A useful way to approach the discourse of rights in African philosophy is in terms of Kwasi Wiredu’s (1996) distinction between cultural particulars and universals. According to Wiredu, cultural particulars are contingent and context-dependent. They fail to hold in all circumstances and for everyone (Wiredu 2005). Cultural universals are transcultural or objective (Wiredu 2005). Examples of cultural particulars include dress styles, religious rituals, social etiquette and so on. One example of a cultural universal is the norm of truth. One may imagine a society with different methods of greeting, dress, and raising children, but one cannot imagine a robust society which rejects the norm of truth as the basis of social practices.
African Philosophy and Rights
Motsamai Molefe and Chris Allsobrook
Social Quality, Environmental Challenges, and Indicators
Laurent J. G. van der Maesen
The first three articles of this issue are dedicated to aspects of the current debate about and the praxis of environmental questions, and thus of the ecosystems. The fourth article concerns the application of social quality indicators in China. The gaining hypothesis is that a disconnection of the social quality approach of daily circumstances in Japan, Russia, China, Europe, the Americas, Africa, or India from environmental processes results into anachronisms. Without a global consciousness of the unequal consequences of these environmental processes, people in rich countries may be tempted to positively judge the nature of the social quality of their localities or country “as such.” Unknown remains that, seen from a global perspective, macrodetermined reasons for the positive outcomes in rich countries may go at the expense of ecosystems. They may cause, also because of the exportation of substantial elements of problematic (and partly environmental) aspects of the dominant production and reproduction relationships, serious forms of exploitation. Under the same conditions (ceteris paribus), this attack on ecosystems, as well as this exportation and exploitation cause increasingly declining social quality of daily circumstances in poor countries and regions. This will also result into an increase of “climate refugees.” Because of advancing technologically driven transformations—especially regarding communications systems—the interdependencies of countries between the West and the East, as well as between the North and the South, accelerate. Autarkic situations are becoming, or have already been for a long time, a myth.
What is populism? Who is the populist?
A state of the field review (2008-2018)
Jean-Paul Gagnon, Emily Beausoleil, Kyong-Min Son, Cleve Arguelles, Pierrick Chalaye, and Callum N. Johnston
Both “populism” and “populist” have long been considered ill-defined terms, and therefore are regularly misapplied in both scholarly and popular discourses.1 This definitional difficulty is exacerbated by the Babelian confusion of voices on populism, where the term’s meaning differs within and between global regions (e.g. Latin America versus Western Europe); time periods (e.g. 1930s versus the present), and classifications (e.g. left/ right, authoritarian/libertarian, pluralist/antipluralist, as well as strains that muddy these distinctions such as homonationalism, xenophobic feminism and multicultural neonationalism). While useful efforts have been made to navigate the vast and heterogeneous conceptual terrain of populism,2 they rarely engage with each other. The result is a dizzying proliferation of different definitions unaccompanied by an understanding as to how they might speak to each other. And this conceptual fragmentation reinforces, and is reinforced by, diverging assessments of populism which tend to cast it as either “good” or “bad” for democracy (e.g. Dzur and Hendriks 2018; Müller 2015).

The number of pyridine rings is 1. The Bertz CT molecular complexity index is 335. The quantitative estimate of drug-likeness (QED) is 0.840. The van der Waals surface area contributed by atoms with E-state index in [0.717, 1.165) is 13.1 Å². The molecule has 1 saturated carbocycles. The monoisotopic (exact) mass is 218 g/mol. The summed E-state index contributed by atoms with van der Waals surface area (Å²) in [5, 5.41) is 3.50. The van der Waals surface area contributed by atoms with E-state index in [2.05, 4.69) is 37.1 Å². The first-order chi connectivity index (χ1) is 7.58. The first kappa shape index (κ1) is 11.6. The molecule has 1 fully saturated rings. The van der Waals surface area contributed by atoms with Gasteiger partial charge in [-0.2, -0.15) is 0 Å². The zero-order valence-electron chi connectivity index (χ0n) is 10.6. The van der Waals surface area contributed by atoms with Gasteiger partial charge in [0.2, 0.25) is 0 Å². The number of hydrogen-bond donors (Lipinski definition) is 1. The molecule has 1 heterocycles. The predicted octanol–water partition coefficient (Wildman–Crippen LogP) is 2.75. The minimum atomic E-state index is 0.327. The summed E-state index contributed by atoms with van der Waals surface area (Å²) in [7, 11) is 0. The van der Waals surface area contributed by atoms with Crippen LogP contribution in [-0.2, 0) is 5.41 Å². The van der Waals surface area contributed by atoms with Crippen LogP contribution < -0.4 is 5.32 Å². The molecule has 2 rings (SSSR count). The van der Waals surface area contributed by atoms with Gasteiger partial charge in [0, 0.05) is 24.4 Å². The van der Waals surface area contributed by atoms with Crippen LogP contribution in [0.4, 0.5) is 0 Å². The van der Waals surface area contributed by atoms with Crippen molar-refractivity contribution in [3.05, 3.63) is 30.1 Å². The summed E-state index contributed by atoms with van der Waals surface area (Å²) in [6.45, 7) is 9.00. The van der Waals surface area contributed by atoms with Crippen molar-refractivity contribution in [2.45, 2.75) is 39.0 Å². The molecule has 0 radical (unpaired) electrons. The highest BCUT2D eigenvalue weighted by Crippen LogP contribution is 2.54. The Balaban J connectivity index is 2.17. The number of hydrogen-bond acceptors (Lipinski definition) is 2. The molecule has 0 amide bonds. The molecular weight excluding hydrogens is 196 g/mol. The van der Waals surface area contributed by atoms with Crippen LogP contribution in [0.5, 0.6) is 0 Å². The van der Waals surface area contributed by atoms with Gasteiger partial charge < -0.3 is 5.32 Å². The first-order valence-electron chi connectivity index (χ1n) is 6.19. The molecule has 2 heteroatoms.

Jean-Paul Gagnon and Mark Chou
This issue begins with Peter Strandbrink’s argument that “standard liberal democratic theory should be pressed significantly harder to recognize the lexical and conceptual fact that civic political and cognitive participation in mass liberal democracies belong to different theoretical species.” It is by conflating both of these theoretical species, which Strandbrink sees as the dominant tendency in contemporary democratic theory, that we inhibit our ability to critically evaluate “epistocratic theoretical registers.” Further unsettling is Stranbrink’s view that, once separated from each other, neither the theories of civic political or cognitive participation offer much help in dealing with the rise of “alt-facts” or “post-truth” in liberal democratic societies today.
Ism Concepts in Science and Politics
The Evolution of 20 Years of Social Quality Thinking
About Şirin Tekeli
Sercan Çınar and Francisca de Haan
Edited by Raili Marling
Love and Sex in Wartime
Controlling Women’s Sexuality in the Ukrainian Nationalist Underground
This article examines how the constructions of gender, female sexuality, nation, and war by the Organization of Ukrainian Nationalists and the Ukrainian Insurgent Army influenced their attitudes to intimate fraternization between women (both members of the nationalist underground and civilians) and enemy men between 1939 and the mid-1950s. Conclusions are based on the analysis of a wide range of sources. The article highlights various forms and methods of repressive measures against women who transgressed sexual norms. The article argues that the violent practices against women were not standardized, and largely depended on subjective decisions of the local leaders and commanders, as well as on the level of women’s engagement in the underground activities. Violence against women represented a tool of preservation of patriarchal power and traditional gender roles but became one of the means of constructing power relations among the nationalist men, as well as their relations with enemy men.